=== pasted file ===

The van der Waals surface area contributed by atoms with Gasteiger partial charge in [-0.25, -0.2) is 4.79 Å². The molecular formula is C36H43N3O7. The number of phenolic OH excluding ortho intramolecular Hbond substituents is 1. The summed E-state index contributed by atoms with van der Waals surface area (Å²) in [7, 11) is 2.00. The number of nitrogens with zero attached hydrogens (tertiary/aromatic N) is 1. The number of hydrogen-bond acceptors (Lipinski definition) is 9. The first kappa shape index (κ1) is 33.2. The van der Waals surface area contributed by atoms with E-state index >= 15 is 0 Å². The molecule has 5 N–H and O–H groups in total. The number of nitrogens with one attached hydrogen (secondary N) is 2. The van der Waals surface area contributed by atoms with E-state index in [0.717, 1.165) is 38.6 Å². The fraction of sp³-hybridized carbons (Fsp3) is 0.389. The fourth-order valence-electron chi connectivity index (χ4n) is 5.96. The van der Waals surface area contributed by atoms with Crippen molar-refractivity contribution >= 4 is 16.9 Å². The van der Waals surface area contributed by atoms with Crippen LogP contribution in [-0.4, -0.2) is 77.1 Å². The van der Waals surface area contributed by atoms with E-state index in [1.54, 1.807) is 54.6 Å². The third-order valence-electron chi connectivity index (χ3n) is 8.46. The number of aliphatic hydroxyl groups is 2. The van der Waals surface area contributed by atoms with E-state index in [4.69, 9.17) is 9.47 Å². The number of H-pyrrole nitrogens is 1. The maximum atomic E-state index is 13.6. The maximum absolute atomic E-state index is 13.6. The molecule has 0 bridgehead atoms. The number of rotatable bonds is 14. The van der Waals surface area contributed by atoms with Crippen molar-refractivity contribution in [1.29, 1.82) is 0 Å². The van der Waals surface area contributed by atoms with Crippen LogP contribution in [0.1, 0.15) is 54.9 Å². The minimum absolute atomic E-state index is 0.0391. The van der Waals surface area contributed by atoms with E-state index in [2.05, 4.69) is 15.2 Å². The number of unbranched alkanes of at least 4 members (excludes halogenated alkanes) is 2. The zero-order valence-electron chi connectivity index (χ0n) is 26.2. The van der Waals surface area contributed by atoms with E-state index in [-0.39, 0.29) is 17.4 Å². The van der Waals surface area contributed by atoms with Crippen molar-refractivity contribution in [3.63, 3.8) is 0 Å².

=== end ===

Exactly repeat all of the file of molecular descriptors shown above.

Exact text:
The van der Waals surface area contributed by atoms with Gasteiger partial charge in [-0.25, -0.2) is 4.79 Å². The molecular formula is C36H43N3O7. The number of phenolic OH excluding ortho intramolecular Hbond substituents is 1. The summed E-state index contributed by atoms with van der Waals surface area (Å²) in [7, 11) is 2.00. The number of nitrogens with zero attached hydrogens (tertiary/aromatic N) is 1. The number of hydrogen-bond acceptors (Lipinski definition) is 9. The first kappa shape index (κ1) is 33.2. The van der Waals surface area contributed by atoms with E-state index >= 15 is 0 Å². The molecule has 5 N–H and O–H groups in total. The number of nitrogens with one attached hydrogen (secondary N) is 2. The van der Waals surface area contributed by atoms with E-state index in [0.717, 1.165) is 38.6 Å². The fraction of sp³-hybridized carbons (Fsp3) is 0.389. The fourth-order valence-electron chi connectivity index (χ4n) is 5.96. The van der Waals surface area contributed by atoms with Crippen molar-refractivity contribution >= 4 is 16.9 Å². The van der Waals surface area contributed by atoms with Crippen LogP contribution in [-0.4, -0.2) is 77.1 Å². The van der Waals surface area contributed by atoms with E-state index in [1.54, 1.807) is 54.6 Å². The third-order valence-electron chi connectivity index (χ3n) is 8.46. The number of aliphatic hydroxyl groups is 2. The van der Waals surface area contributed by atoms with E-state index in [4.69, 9.17) is 9.47 Å². The number of H-pyrrole nitrogens is 1. The maximum atomic E-state index is 13.6. The maximum absolute atomic E-state index is 13.6. The molecule has 0 bridgehead atoms. The number of rotatable bonds is 14. The van der Waals surface area contributed by atoms with Crippen molar-refractivity contribution in [1.29, 1.82) is 0 Å². The van der Waals surface area contributed by atoms with Crippen LogP contribution in [0.1, 0.15) is 54.9 Å². The minimum absolute atomic E-state index is 0.0391. The van der Waals surface area contributed by atoms with E-state index in [2.05, 4.69) is 15.2 Å². The number of unbranched alkanes of at least 4 members (excludes halogenated alkanes) is 2. The zero-order valence-electron chi connectivity index (χ0n) is 26.2. The van der Waals surface area contributed by atoms with E-state index in [-0.39, 0.29) is 17.4 Å². The van der Waals surface area contributed by atoms with Crippen molar-refractivity contribution in [3.63, 3.8) is 0 Å².